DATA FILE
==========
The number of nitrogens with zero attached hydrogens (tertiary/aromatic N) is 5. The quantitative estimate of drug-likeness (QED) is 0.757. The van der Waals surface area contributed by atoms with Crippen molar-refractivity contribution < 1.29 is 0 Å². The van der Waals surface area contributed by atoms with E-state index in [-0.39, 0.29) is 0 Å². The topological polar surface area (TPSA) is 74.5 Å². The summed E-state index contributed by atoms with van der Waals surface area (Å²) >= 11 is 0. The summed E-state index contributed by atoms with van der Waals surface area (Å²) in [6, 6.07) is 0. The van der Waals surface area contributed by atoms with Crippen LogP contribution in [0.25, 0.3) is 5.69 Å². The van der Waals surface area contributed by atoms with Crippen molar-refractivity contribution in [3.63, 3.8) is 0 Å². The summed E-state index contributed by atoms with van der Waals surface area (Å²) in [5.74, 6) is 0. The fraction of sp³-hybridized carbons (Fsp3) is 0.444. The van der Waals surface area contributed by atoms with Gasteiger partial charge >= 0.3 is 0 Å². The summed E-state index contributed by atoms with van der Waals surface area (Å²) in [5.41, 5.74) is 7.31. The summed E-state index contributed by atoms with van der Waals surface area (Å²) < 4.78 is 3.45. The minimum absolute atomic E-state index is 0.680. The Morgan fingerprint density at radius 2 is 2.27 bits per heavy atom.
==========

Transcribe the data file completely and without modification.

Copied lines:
The number of nitrogens with zero attached hydrogens (tertiary/aromatic N) is 5. The quantitative estimate of drug-likeness (QED) is 0.757. The van der Waals surface area contributed by atoms with Crippen molar-refractivity contribution < 1.29 is 0 Å². The van der Waals surface area contributed by atoms with E-state index in [-0.39, 0.29) is 0 Å². The topological polar surface area (TPSA) is 74.5 Å². The summed E-state index contributed by atoms with van der Waals surface area (Å²) >= 11 is 0. The summed E-state index contributed by atoms with van der Waals surface area (Å²) in [6, 6.07) is 0. The van der Waals surface area contributed by atoms with Crippen LogP contribution in [0.25, 0.3) is 5.69 Å². The van der Waals surface area contributed by atoms with Crippen molar-refractivity contribution in [3.63, 3.8) is 0 Å². The summed E-state index contributed by atoms with van der Waals surface area (Å²) in [5.74, 6) is 0. The fraction of sp³-hybridized carbons (Fsp3) is 0.444. The van der Waals surface area contributed by atoms with Gasteiger partial charge >= 0.3 is 0 Å². The summed E-state index contributed by atoms with van der Waals surface area (Å²) in [5.41, 5.74) is 7.31. The summed E-state index contributed by atoms with van der Waals surface area (Å²) < 4.78 is 3.45. The minimum absolute atomic E-state index is 0.680. The Morgan fingerprint density at radius 2 is 2.27 bits per heavy atom.